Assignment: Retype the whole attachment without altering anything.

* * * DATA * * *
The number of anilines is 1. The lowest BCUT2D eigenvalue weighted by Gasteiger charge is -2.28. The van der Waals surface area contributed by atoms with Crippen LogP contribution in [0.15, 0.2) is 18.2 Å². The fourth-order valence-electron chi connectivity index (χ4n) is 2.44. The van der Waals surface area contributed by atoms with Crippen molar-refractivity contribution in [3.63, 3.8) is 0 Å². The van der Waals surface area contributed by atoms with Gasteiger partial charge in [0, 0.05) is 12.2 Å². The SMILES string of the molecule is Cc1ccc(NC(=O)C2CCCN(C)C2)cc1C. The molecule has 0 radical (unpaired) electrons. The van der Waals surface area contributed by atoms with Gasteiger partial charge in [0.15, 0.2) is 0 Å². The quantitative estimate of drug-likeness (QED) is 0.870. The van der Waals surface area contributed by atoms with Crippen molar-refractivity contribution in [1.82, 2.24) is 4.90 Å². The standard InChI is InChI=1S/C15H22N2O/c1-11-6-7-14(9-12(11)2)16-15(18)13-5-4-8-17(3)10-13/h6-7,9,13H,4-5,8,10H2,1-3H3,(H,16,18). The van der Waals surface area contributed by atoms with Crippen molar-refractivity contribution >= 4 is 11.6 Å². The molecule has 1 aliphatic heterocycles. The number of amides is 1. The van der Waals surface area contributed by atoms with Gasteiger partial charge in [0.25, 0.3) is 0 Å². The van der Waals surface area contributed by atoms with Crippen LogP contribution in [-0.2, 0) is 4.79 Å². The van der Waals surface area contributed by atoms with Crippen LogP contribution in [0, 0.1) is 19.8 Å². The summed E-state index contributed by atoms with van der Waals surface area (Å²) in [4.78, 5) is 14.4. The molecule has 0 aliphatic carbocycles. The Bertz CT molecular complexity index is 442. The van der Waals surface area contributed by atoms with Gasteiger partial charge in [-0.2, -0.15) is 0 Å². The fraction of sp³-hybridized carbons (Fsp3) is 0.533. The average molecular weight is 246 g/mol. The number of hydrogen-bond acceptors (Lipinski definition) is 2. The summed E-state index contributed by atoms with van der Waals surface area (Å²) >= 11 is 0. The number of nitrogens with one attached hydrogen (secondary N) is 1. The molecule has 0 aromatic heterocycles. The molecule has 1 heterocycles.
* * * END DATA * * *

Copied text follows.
The number of anilines is 1. The lowest BCUT2D eigenvalue weighted by Gasteiger charge is -2.28. The van der Waals surface area contributed by atoms with Crippen LogP contribution in [0.15, 0.2) is 18.2 Å². The fourth-order valence-electron chi connectivity index (χ4n) is 2.44. The van der Waals surface area contributed by atoms with Crippen molar-refractivity contribution in [3.63, 3.8) is 0 Å². The van der Waals surface area contributed by atoms with Gasteiger partial charge in [0, 0.05) is 12.2 Å². The SMILES string of the molecule is Cc1ccc(NC(=O)C2CCCN(C)C2)cc1C. The molecule has 0 radical (unpaired) electrons. The van der Waals surface area contributed by atoms with Gasteiger partial charge in [0.15, 0.2) is 0 Å². The quantitative estimate of drug-likeness (QED) is 0.870. The van der Waals surface area contributed by atoms with Crippen molar-refractivity contribution in [1.82, 2.24) is 4.90 Å². The standard InChI is InChI=1S/C15H22N2O/c1-11-6-7-14(9-12(11)2)16-15(18)13-5-4-8-17(3)10-13/h6-7,9,13H,4-5,8,10H2,1-3H3,(H,16,18). The van der Waals surface area contributed by atoms with Crippen molar-refractivity contribution >= 4 is 11.6 Å². The molecule has 1 aliphatic heterocycles. The number of amides is 1. The van der Waals surface area contributed by atoms with Gasteiger partial charge in [0.25, 0.3) is 0 Å². The van der Waals surface area contributed by atoms with Crippen LogP contribution in [-0.2, 0) is 4.79 Å². The van der Waals surface area contributed by atoms with Crippen LogP contribution in [0, 0.1) is 19.8 Å². The summed E-state index contributed by atoms with van der Waals surface area (Å²) in [4.78, 5) is 14.4. The molecule has 0 aliphatic carbocycles. The Bertz CT molecular complexity index is 442. The van der Waals surface area contributed by atoms with Gasteiger partial charge in [-0.2, -0.15) is 0 Å². The fraction of sp³-hybridized carbons (Fsp3) is 0.533. The average molecular weight is 246 g/mol. The number of hydrogen-bond acceptors (Lipinski definition) is 2. The summed E-state index contributed by atoms with van der Waals surface area (Å²) >= 11 is 0. The number of nitrogens with one attached hydrogen (secondary N) is 1. The molecule has 0 aromatic heterocycles. The molecule has 1 heterocycles.